Building a Changemaker Community in Korea and Beyond


HKelly Shin


Co-Author: Jihun Choi, Kyungsun Chung and Johan Jaehyong Heo

4 min read

Korea’s Evolving Impact Ecosystem

In 2007, the Korean government kicked off the country’s impact ecosystem by promoting social enterprises and launching the Social Enterprise Certification. After 10 years, the second phase to reform the impact ecosystem began, this time with the private sector and large stakeholders, including corporations, educational institutions, and intermediaries, in mind.

These movements have merged to create the interconnected and multi-dimensional impact ecosystem that it is today in Seongsu-dong, Seoul.

Seongsu Social Venture Valley

The Seongsu-dong area, also known as Seongsu Social Venture Valley, is a lightning rod for social impact ventures and changemakers who are interested in solving social issues by leveraging a network of impact-driven stakeholders including governments, corporations, educational institutions and media. With easy public accessibility and local revitalization, it is no wonder that there are now 2,500 changemakers and over 300 changemaking organizations in Seongsu-dong.

4 best practices to develop a changemaker community

In order for changemakers to create more social impact and continue growing together, having a physical space to strengthen community-building is necessary. In our two-and-a-half year journey with Heyground, we have gained many important lessons on building a strong community in South Korea, including:

  • Recruiting the right people for the community: Simply bringing a group of people together doesn’t make a community, which is why recruiting the right people for the community is essential. We adopt three practices when building a strong community:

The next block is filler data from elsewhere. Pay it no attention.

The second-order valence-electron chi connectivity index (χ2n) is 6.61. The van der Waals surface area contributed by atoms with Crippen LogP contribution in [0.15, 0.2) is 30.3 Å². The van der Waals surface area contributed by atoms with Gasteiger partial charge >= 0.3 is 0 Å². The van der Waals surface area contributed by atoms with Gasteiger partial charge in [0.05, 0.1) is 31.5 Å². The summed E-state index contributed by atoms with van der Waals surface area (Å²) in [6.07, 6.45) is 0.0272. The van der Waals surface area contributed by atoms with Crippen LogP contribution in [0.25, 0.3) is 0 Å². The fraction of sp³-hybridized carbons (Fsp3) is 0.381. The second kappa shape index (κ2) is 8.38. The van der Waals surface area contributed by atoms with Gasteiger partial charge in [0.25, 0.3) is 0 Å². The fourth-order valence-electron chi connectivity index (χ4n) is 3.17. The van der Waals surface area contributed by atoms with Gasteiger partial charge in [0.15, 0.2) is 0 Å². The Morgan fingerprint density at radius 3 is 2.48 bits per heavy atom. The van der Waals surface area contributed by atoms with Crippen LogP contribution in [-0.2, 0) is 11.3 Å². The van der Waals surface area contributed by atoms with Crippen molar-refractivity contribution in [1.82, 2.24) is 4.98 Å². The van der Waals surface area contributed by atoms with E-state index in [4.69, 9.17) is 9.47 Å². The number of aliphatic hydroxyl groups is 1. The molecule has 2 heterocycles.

• Transparency: At Root Impact, we openly share, through numerous on and offline channels, the types of changemakers we are looking for and reasons to work at Heyground.
    • Curation: A selection process is necessary to find the right people. We have a 17-question application to help applicants see whether they are a good fit for the community.
    • Enthusiasm: We need to actively recruit the people we believe are the best fit for the community. Gathering insights and feedback are also important to continue engaging and developing the community.
  • Physical space is essential, but not everything: When we first started out, we assumed that “if there is a space that encourages natural encounters and frequent casual meetings, relationships can unfold more rapidly.” This hypothesis is only partially true.

Communal spaces help with friendly exchanges, but a catalyst is needed to encourage a deeper conversations among members to build stronger relationships across the community.

  • Content creates dialogue: When human resources are limited, it is difficult to manage large communities. Developing different systems for content from the community to be shared are, therefore, important.
  • Smaller and more intimate events: When we first started rolling out events and networking sessions, our focus was on gaining large crowds and spreading the word like wildfire. Overtime, however, we learned that quantity doesn’t necessarily mean quality when creating connections or opportunities for the community. Instead, smaller events that have a focal point or theme can bring together members with common goals to produce more insights and opportunities to learn from one another.